Notwithstanding these obstacles, Perrine continued to gather and send plants, seeds and animal specimens from Campeche to friends in New York, New Orleans and Florida. As early as 1833, there were temporary nurseries established on the islet of Indian Key and at Cape Florida on Biscayne Bay.25
In 1835 Whitehead himself received a delivery from Mexico, the only one known to have reached Key West. It comprised “some plants of the Cochineal Cactus,” a gray rabbit “represented by Dr. Perrine as being of a very productive species,” and seven hollow logs containing hives of the famous stingless honeybees of Yucatán.
The experiment, Whitehead found himself compelled to report, had not been crowned with success. The mate to the rabbit had died in an accident en route, “and the other fell a victim to an ill-judged attempt to obtain its liberty soon after its arrival.” Many of the bees had died or abandoned their hives, those remaining failed to increase in number despite Whitehead’s ministrations, and the little honey they produced was of poor quality. Even the cactus plants proved a disappointment: they “were distributed among those gentlemen who had gardens, but it was thought that the island already possessed the species.”26
Whitehead nevertheless was pleased by news that Perrine was planning a large “acclimating nursery” in southern Florida, a project leading two years later to his permanent removal from Mexico to the Keys. Perrine arrived in June 1837, meeting Whitehead briefly before the latter left to attend to family matters in the North. Realizing that Seminole hostilities rendered a mainland location too dangerous, Perrine decided to locate temporarily in the Keys. He consulted Whitehead about the expense of clearing and enclosing land on Key West; whether from its attendant costs (“the price of labor, living, and every thing,” as Whitehead informed him, “being excessively high”), the jealousy of the island’s commercial establishment, his interest in introducing plants from the Bahamas, or a combination of these factors and others, Perrine moved the focus of his operations eighty miles east to the rival port at Indian Key, with whose advancement “he soon identified himself.”27
After this, the thread between the two men begins to slacken. Whitehead left Key West permanently the following year, settling in New York, but he continued to fight on the island’s behalf against the upstart venture at Indian Key. That contest abruptly ended as the whole Indian Key settlement went up in flames in a Seminole raid in August 1840, and with it the life of Dr. Henry Perrine, aged 43. One tribute, at least, echoed the eulogies of Dr. Leitner: “His voluminous and valued notes have all been lost; and with the martyrdom of Perrine, have also perished his labors.”28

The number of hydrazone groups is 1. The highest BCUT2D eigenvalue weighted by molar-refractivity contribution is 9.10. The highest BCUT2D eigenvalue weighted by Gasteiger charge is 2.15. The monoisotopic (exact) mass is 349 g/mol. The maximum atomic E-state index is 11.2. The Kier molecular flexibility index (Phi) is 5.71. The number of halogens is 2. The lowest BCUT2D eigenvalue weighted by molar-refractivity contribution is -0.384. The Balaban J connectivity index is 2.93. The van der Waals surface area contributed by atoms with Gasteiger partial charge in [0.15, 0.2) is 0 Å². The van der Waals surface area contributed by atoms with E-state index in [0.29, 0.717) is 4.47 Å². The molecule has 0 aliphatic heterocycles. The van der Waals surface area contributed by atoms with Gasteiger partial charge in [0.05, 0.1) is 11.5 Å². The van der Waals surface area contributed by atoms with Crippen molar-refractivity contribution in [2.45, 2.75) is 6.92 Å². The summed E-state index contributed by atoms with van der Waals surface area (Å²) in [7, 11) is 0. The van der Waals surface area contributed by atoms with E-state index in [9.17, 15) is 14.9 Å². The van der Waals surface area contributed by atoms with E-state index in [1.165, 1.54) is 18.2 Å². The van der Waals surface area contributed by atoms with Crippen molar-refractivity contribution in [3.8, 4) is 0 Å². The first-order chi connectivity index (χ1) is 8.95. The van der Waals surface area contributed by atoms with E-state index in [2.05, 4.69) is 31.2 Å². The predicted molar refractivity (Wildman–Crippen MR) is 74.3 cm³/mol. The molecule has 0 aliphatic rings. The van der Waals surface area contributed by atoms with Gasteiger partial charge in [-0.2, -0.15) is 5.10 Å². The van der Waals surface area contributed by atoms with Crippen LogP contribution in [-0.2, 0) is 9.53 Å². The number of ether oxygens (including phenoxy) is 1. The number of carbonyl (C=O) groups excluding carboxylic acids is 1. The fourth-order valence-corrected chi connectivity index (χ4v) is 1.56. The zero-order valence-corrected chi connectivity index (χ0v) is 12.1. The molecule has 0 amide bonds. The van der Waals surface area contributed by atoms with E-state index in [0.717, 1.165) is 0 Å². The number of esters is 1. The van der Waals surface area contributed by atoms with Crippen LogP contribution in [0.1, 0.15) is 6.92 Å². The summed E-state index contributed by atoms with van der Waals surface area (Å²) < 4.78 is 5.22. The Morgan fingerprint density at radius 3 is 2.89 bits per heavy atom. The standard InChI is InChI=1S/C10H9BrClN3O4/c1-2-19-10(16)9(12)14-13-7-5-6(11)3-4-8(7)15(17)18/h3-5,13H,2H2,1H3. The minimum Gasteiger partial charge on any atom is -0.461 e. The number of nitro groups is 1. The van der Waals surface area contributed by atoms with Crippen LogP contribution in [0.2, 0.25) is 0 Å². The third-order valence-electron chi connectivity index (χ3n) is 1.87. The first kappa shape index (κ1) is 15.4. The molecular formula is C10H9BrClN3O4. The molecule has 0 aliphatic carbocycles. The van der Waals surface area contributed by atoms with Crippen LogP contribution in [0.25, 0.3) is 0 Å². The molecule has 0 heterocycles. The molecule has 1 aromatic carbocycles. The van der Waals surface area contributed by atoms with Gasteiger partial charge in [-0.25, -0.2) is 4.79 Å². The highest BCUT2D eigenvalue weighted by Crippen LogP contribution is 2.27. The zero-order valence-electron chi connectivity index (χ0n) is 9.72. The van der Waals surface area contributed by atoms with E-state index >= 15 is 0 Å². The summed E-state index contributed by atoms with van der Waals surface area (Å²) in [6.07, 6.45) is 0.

As a record of the lives of Leitner, Browne and Perrine, Whitehead’s testimony is valuable, and sometimes irreplaceable. As a source from which to draw lessons about Whitehead’s own life, its value is less readily apparent. It would seem to consist in the progress of his education: not any increase in scientific knowledge he may have acquired from these men of learning, but a developing consciousness of the impossibility all three faced of pursuing, in a complex and contested world, knowledge of that world purely for its own sake.
Whatever the relative truth or falsehood of Whitehead’s affirmation that these naturalists had “no money making projects in hand,”29 no scientist could explore, collect or describe unfettered from reality–economic, cultural and political. No scientific or scholarly endeavor could proceed untouched by impulses either to pursue power, preserve or subvert it, with all their accompanying prejudices and capacities to cause harm. This was as much the case then as it is today.
Copyright © 2020-2021 Gregory J. Guderian
 W. A. Whitehead, Reminiscences of Key West no. 10. Whitehead’s thirteen Reminiscences of Key West are preserved in a letterbook copy at the New Jersey Historical Society as part of Manuscript Group 734; their serial publication in Key of the Gulf (Key West, Fla.) between March and July 1877 formed the basis for the edition by Thelma Peters, “William Adee Whitehead’s Reminiscences of Key West,” Tequesta: the journal of the Historical Association of Southern Florida 1:25 (1965) 3-42. References to Peters’s text appear in parentheses thus: (Peters 30).
 Details and most of the documentation of Leitner’s life are gathered in George E. Gifford, Jr., “Edward Frederick Leitner (1812-1838) physician-botanist,” Bulletin of the history of medicine 46:6 (Nov.-Dec. 1972) 568-590. Whitehead’s brief sketch of Leitner is in Reminiscences no. 10 (Peters 31). Leitner mentioned his northern peregrinations in a letter from Charleston, dated 14 July 1832, to Benjamin Silliman, the editor of The American journal of science and arts, where it was published in volume 23:1 (October 1832) 46n. Gifford printed the text of the letter at 573-574, stating that the original is preserved at Yale University.